Wild horses & cattle at risk in the Danube Delta

From ANIMAL PEOPLE, December 2005:

Wild horses & cattle at risk in the Danube Delta
by Andreea Plescan with further research by ANIMAL PEOPLE

Untamed and undiscovered by tourism and
development, the Danube Delta is home to more
than 300 bird species, 160 fish species, and
more than 800 plant families.
Protected as a wetlands biosphere
reserve, the Romanian portion of the Danube
Delta occupies 2,622 square miles of channels and
canals, widening into tree-fringed lakes, reed
islands, marshes, some oak forest intertwined
with lianas and creepers, desert dunes, and
some traditional fishing villages.
The Danube Delta is also home to the
largest population of wild horses and cattle in
Europe. Their combined population is officially
estimated at about 7,500. Some escaped from
farms to join wild herds during the 2005 floods.
Some escaped earlier, or their ancestors did.
Many were released to graze on the biosphere
reserve by farmers who hoped to recapture them
later, but abandoned them when horse flesh and
beef prices dropped.

A few of the horses may have ancestors
who were never tamed. The American Museum of
Natural History classifies the Danube Delta
horses as “feral” rather than wild, but
acknowledges that never domesticated horse herds
might have persisted there into the Middle Ages.
Because the horses and cattle of the
Danube Delta are considered feral, they have no
more legal protection than any other strayed
livestock. Believed to be rapidly increasing in
number, they are deemed a threat to the health
of the woods in protected areas like Letea and
Caraorman. The Sfantu George resort advertises
the presence of wild horses as an attraction,
but raids by wild stallions who hope to attract
females from riding stables have reportedly
menaced eco-tourism projects of the Forestry
Directorate in Tulcea County.
Several years ago, the Danube Delta
horses were believed to be an economic resource.
Roundups were organized to sell wild horses to
Italy for meat and hides. However, after
infectious equine anemia was discovered among
them, exports of horse flesh from this region
were prohibited.
There is still some trade in Danube Delta
horses within Romania, involving wild horses who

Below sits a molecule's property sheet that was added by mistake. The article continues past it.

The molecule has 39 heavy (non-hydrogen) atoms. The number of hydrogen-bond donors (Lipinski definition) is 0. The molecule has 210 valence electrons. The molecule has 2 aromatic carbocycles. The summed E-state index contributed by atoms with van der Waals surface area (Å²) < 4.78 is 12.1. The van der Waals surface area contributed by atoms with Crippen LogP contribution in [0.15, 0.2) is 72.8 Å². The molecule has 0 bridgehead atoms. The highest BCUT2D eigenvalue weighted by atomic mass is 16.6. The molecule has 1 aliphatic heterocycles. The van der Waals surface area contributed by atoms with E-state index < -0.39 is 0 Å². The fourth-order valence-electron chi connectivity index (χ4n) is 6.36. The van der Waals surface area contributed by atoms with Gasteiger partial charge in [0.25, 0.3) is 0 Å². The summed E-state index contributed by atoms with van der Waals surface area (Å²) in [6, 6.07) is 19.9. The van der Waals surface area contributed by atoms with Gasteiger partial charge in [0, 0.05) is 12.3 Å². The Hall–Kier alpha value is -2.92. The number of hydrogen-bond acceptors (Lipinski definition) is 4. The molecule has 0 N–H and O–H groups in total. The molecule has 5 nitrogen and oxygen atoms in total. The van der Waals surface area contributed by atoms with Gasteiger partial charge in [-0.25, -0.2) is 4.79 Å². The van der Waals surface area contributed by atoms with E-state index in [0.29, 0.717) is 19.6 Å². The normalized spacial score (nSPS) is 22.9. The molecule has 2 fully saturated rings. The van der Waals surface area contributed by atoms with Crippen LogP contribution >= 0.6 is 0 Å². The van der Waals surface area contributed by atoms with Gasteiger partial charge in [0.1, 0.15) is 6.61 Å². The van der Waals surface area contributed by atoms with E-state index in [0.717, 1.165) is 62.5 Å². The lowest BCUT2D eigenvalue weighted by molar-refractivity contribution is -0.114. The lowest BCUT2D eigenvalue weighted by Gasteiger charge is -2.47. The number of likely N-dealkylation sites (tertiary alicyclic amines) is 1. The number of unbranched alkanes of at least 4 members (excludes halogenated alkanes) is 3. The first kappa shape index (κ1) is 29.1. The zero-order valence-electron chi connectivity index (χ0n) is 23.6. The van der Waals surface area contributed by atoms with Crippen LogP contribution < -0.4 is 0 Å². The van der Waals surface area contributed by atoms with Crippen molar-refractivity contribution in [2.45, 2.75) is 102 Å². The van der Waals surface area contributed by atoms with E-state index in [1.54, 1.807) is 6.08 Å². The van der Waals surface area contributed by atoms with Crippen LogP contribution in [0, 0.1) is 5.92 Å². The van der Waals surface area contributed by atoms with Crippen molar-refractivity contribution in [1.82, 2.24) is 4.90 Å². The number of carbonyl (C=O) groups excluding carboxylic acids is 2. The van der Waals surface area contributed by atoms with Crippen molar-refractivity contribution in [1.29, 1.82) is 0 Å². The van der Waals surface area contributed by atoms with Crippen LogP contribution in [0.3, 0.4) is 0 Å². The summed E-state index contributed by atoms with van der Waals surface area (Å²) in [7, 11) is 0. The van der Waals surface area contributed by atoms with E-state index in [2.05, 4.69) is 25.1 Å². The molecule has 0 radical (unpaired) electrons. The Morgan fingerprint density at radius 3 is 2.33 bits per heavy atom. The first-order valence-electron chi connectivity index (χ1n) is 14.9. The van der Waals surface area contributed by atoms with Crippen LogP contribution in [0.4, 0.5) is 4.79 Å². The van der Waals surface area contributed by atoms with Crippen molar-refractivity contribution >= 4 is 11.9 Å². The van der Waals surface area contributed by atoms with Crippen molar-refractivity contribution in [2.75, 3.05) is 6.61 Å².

are hot-iron branded and broken by residents of
the village of Cardon, near Sulina. After more
than six months of taming, constantly lashed to
a pillar, each horse is supposed to be released.
Those who remain within a courtyard are kept.
Those who run to the woods are free, until
captured again.
The wild horses and cattle of the Danube
Delta are now slated for extermination. The
death of a 45-year-old shepherd from anthrax in
early May 2005 provided the pretext. The man
died in Piatra-Neamt, far to the north, but in
early August 2005, the Food and Veterinary
Safety Authority announced that the Danube Delta
biosphere reserve horses and cattle were all
considered to be a reservoir for anthrax, and
would be slaughtered and incinerated as alleged
threats to public health, agriculture, and the
Martin Hugh Jones, livestock moderator
for the ProMed electronic bulletin board
maintained by the International Society for
Infectious Diseases, was immediately skeptical.
“Anthrax is not a chronic infection, so the risk
is not as described, nor is it contagious,”
Jones pointed out. “In July 2000, there were
widespread outbreaks in the Danube Delta, and
some 29 people were hospitalized. The government
spent $230,000 in emergency control activities.
Semi-feral populations like this can readily
maintain a range of problems,” Jones conceded,
“especially if not routinely rounded up,
vaccinated, and treated for parasites.
However,” Jones suspected, “The Romanian
authoritiesŠmay just have lost all patience with
[local farmers’] lack of responsibility.”
The arrival of avian flu H5N1 in the same
region has diverted government resources.
Massacres of wild horses and cattle in the Danube
Delta have not yet been reported. However,
those animals who survive this winter may be in
jeopardy come spring.
[Andreea Plescan, of Bucharest, may be
reached c/o <andreea198120@yahoo.com>.]

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